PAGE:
American Church Makes Leadership 'Sexy,' but Doesn't Teach Suffering, Says Missions Leader

A youth missions leader said that part of the reason the American church has fallen asleep is that it fears suffering.

Tom Lin, director of Urbana Student Missions Conference, spoke at the Verge 2012 Conference in Austin, Texas, on Thursday. He said that the millennial generation of youth is one of the most knowledgeable generations, but also the most fragile – it is afraid of suffering.

The American church "has made leadership a sexy thing, made it cool – we don't teach our youth to engage in suffering," Lin said. But "when we look at Scripture, Jesus asked leaders to die to the things they care most about."

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The student missions leader cited the biblical story of the rich young ruler who asked Jesus how he could inherit eternal life. Jesus told him he had to give up everything. Lin said that "it's not easy or sexy to follow Jesus or his call for us to carry our own crosses. There is nothing sexy about the rich young ruler leaving everything and the core of his identity behind."

But what the story shows us is that Jesus is calling the church to engage in suffering. "It's not a coincidence where leaders are suffering the most, are also places where the church is growing the most," Lin pointed out.

Lin also noted that even though in the story Jesus asked the rich young ruler to suffer, what Jesus was really trying to say is the ultimate ending for his followers is good because they will gain eternal life.

"God is faithful when we step away from sexy and step into suffering for the sake of the Gospel," Lin concluded.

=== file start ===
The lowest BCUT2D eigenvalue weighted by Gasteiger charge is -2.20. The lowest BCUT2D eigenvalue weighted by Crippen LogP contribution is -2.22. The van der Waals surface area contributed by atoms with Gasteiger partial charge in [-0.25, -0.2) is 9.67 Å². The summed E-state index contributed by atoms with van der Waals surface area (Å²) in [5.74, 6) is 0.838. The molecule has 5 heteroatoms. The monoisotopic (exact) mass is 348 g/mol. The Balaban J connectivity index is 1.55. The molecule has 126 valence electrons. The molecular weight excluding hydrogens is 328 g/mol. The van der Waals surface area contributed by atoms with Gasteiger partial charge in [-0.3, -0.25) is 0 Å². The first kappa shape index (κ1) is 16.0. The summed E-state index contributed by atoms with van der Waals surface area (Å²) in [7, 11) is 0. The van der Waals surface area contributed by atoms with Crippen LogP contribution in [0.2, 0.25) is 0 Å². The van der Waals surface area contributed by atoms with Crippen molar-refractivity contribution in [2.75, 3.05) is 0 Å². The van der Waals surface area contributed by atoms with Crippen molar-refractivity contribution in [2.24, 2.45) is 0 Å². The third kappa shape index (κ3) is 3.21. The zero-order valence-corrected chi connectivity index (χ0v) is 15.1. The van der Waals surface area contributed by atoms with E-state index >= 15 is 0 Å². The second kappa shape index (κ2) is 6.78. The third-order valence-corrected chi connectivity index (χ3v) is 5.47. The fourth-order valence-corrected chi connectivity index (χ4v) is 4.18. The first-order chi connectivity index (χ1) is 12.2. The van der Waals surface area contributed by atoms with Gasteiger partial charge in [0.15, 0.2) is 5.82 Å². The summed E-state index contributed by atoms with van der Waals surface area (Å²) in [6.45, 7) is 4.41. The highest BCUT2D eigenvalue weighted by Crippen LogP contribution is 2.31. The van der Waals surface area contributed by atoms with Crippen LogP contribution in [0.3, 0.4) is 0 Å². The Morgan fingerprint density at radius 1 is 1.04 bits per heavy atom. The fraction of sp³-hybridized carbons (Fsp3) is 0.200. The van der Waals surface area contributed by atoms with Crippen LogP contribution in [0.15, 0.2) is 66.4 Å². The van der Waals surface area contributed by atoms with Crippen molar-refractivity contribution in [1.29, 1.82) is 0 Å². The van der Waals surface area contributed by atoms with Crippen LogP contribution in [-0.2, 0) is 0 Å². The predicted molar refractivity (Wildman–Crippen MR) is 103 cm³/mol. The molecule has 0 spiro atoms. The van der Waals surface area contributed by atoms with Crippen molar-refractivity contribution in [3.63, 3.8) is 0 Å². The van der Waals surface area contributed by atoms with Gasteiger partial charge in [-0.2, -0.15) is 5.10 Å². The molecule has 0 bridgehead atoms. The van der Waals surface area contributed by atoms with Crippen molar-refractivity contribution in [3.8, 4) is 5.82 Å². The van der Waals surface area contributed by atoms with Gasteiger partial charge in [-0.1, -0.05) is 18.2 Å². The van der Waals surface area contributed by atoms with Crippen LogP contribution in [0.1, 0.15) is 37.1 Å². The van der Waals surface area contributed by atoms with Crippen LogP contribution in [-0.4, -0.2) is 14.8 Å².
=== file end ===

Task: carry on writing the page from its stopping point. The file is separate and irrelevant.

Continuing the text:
Prior to Lin's presentation, Alan Hirsch, author and co-founder of Future Travelers, an effort by megachurch pastors to develop missional movements, spoke about church mission and incarnational leadership.

Hirsch shared that he is obsessed with apostolic movements, or movements that start revivals, and believes that the Church can see those revivals again if it makes some serious changes.

Those changes have to come from within ministry and leadership, he said.

"God has given us all the capacities to be everything He wants us to be. He has designed us for church reforming impact. If we get it right then we can be the same people that have always transformed history," said Hirsch.

But the modern church has fallen asleep to its mission, he said. Citing Ephesians 4, the description of the early church, he pointed out that Jesus designed the church to be something that is well integrated under the authority of Jesus and within their community.

Hirsch believes that the modern church needs to be more like the model in Ephesians saying, "If we are going to be a church that makes a difference in the 21st century, this is what we have to do: Wake up from deep institutional slumbers."

Following Lin and Hirsch, Campus Renewal Ministries President Jeremy Story rounded out the talk on church leadership and missions by saying that the only way any of the changes both Hirsch and Lin talked about could happen is through prayer.

"Prayer is the power to lead incarnationally. It is the primary means by which we connect with God. It is actively seeking after God's presence in our lives," he said.

Story used the example of Jesus always pulling back from crowds and going off alone to pray as evidence that for any earthly ministry to work, workers have to be in contact with God.

He urged crowds to "spend more time praying and fasting for God. Put down the laptop, the book, the Smartphone, and set aside intentional time to pray, and trust God that He will work in the present realm."

The Verge Conference was launched in 2010 by the Verge Network of Christian leaders and, according to its website, is "an advocate and champion for movements of Gospel-centered Missional Communities."

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